The Three Way Rig and Stream Rig are most commonly drifted or trolled in river or current situations to keep the bait a set distance off the bottom.
The primary difference between the two setups is that the Stream Rig is more of a finesse setup than the Three Way Rig and it is typically used with lighter line, smaller hooks and less weight.
Suggested Seasonal Use: Year-round, open water
Species: Primarily walleye, catfish, trout, salmon and bass, though other river and current-oriented species may be caught
How to Rig: The Three Way (Wolf River) Rig features a three-way swivel to connect the main line with a section of baited leader material, and another section of line to which a sinker is attached. Typically a bell, casting or egg sinker is used for weight.
The Stream (Drift) Rig, is identical in design but utilizes split shot weights rather than a single bell, casting or egg sinker. Both hooked live bait or artificial lures, such as crankbaits, may be used with either of these rigs.
How to Use: One key to finding success with the Three Way Rig is to find the proper amount of weight to keep good contact with the bottom, but not so much that you end up continuously breaking off and having to re-tie. Some anglers also recommend using a lighter pound-test line material to connect your weight to the three-way swivel. When hung up, the lighter line allows for just the weight to break off rather than the entire rig.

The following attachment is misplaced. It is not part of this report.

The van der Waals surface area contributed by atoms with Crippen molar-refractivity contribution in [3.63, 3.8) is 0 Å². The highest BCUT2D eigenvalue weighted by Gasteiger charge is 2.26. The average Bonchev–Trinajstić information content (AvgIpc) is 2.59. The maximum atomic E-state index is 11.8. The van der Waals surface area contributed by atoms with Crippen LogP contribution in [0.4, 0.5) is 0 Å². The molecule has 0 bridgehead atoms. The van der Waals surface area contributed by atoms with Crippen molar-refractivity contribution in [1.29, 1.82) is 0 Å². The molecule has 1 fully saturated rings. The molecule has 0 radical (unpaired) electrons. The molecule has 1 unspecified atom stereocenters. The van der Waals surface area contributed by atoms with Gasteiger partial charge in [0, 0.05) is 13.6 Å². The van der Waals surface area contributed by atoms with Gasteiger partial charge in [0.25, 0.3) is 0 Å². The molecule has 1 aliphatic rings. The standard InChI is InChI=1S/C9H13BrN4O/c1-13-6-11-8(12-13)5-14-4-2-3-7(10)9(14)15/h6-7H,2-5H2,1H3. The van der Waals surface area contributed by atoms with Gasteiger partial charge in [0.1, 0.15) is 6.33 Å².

The Stream Rig can be a more effective approach for situations with lighter current or shallower water. Like many other setups, the Stream Rig is commonly baited with night crawlers, minnows, egg sacks and cut bait. One key to fishing this lighter rig is to maintain constant feel of the line as it ticks along the bottom. Its subtleness is one of its greatest strengths, but it also requires greater concentration and feel from anglers in order to differentiate bottom contact from an actual bite.